One out of every 500 Americans has lost their life to COVID-19. And yet across the U.S., defiance against vaccine mandates stands in the way of our communities moving beyond the threat of coronavirus. This troubling trend seems to be particularly true for law enforcement officials and other first responders, many of whom are being encouraged by their leaders.
While no one wants to be enforcing mandates, the reality is that over the past 18 months, we have been confronting a deadly virus that has killed millions of people across the globe. The science is clear: the best way to prevent COVID-19 deaths, protect lives, and keep our first responders and the people we serve as healthy as possible is to get vaccinated.
This issue is extremely personal to me. My biological father, who I was only recently able to establish a relationship with, was one of many who died from this horrible virus. In between his two vaccination shots, my dad came down with COVID-19 and died within the week. I was heartbroken and shocked by the speed the virus killed him.
I recognize the skepticism some officers may have, as there are a variety of reasons why someone may be resistant to the vaccine, but it’s incredibly frustrating and genuinely infuriating how the issue is being politicized by bad-faith people in positions of power who encourage them to refuse to comply with the law. The science is clear; the best scientists in the world agree that the COVID-19 vaccines are safe and effective.
This is especially critical given that studies show that COVID has become the leading cause of death among law enforcement personnel over the last two years. I’ve been to funerals of fallen officers who lost their lives due to COVID-19, and I know many other top law enforcement officials have too. That experience alone seeing the grieving families should influence them to urge rank-and-file officers to take vaccines. It’s clearly the best way to keep the public, and deputies, safe.
While I can’t testify to the intensity of the opposition in each department’s ranks, some of the threats seem to be greatly exaggerated. In L.A. County, Sheriff Alex Villanueva is, without evidence, threatening a “mass exodus” of officers due to the county’s vaccine mandate, even ignorantly claiming that he doesn’t believe Sheriff’s deputies have transmitted COVID to the public because there has been no concrete evidence of it.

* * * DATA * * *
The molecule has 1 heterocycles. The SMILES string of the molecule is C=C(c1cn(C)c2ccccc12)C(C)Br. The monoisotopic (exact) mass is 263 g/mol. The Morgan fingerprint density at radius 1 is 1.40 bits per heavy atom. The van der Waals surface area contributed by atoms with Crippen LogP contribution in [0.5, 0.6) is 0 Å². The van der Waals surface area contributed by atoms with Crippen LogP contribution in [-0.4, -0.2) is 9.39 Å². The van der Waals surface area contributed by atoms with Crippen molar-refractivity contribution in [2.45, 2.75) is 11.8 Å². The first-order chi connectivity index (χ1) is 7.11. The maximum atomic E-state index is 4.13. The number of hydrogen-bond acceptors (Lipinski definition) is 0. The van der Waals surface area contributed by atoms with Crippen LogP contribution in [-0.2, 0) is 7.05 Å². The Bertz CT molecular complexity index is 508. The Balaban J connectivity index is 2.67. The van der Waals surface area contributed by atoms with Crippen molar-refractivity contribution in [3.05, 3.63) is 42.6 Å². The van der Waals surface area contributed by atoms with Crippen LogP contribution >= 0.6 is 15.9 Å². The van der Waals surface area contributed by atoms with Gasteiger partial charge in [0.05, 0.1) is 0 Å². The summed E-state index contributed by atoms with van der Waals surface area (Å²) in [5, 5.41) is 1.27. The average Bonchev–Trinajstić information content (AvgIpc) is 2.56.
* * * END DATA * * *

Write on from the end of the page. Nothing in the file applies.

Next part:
In New York City, police unions warned that vaccine mandates would pull around 10,000 officers off streets, but when push came to shove and officers were informed about the benefits of the vaccine, only 34 officers elected to be placed on leave rather than get vaccinated.
Vaccination and mask mandates, like seatbelts and helmets, are public safety measures that save lives and must be treated as such. If the number one job of law enforcement officials is to keep people safe, then deputies should be encouraged by their leader to follow the public health mandate, not to defy a safety protocol.
If officers were overwhelmingly dying from gunfire, car accidents or literally anything else and a solution was out there that could greatly reduce fatalities, top officials would be demanding that we implement these common-sense safety measures. But for some reason when it comes to COVID-19 and the vaccine, protecting the lives of officers and the public are no longer a priority. It’s incomprehensibly irrational and betrays the oath we take as officers.
At the end of the day, self-serving top cops like Alex Villanueva should not be leading their officers down a path where they might compromise their health or their lives. And as unvaccinated individuals are more likely to spread COVID-19, frontline workers like law enforcement officers that interact with the public often put more people in harm’s way. Law enforcement leaders can either assist their deputies in this problematic thinking and lead them in a direction that could potentially lead to their death, or stand with experts and policymakers to help bring an end to the pandemic.
As Sheriff, I’ll not only lead by example and encourage officers to get vaccinated, but also work to ensure officers are taking the necessary steps to enforce mandates throughout the County.
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